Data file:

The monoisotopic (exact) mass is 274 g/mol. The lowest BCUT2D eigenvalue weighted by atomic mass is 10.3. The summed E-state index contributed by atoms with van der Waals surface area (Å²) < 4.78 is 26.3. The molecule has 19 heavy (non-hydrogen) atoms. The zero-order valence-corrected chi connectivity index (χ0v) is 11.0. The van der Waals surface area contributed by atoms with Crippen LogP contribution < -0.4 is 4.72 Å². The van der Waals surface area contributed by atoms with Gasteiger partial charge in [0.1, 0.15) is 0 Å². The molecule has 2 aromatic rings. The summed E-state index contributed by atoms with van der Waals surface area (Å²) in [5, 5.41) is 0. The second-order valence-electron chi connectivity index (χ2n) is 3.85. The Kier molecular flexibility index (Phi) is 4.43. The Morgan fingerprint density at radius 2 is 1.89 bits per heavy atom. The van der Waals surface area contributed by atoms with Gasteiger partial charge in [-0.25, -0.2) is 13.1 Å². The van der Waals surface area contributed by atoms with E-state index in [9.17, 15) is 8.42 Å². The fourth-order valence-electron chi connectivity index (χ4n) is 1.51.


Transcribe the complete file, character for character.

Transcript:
The monoisotopic (exact) mass is 274 g/mol. The lowest BCUT2D eigenvalue weighted by atomic mass is 10.3. The summed E-state index contributed by atoms with van der Waals surface area (Å²) < 4.78 is 26.3. The molecule has 19 heavy (non-hydrogen) atoms. The zero-order valence-corrected chi connectivity index (χ0v) is 11.0. The van der Waals surface area contributed by atoms with Crippen LogP contribution < -0.4 is 4.72 Å². The van der Waals surface area contributed by atoms with Gasteiger partial charge in [0.1, 0.15) is 0 Å². The molecule has 2 aromatic rings. The summed E-state index contributed by atoms with van der Waals surface area (Å²) in [5, 5.41) is 0. The second-order valence-electron chi connectivity index (χ2n) is 3.85. The Kier molecular flexibility index (Phi) is 4.43. The Morgan fingerprint density at radius 2 is 1.89 bits per heavy atom. The van der Waals surface area contributed by atoms with Gasteiger partial charge in [-0.25, -0.2) is 13.1 Å². The van der Waals surface area contributed by atoms with E-state index in [9.17, 15) is 8.42 Å². The fourth-order valence-electron chi connectivity index (χ4n) is 1.51.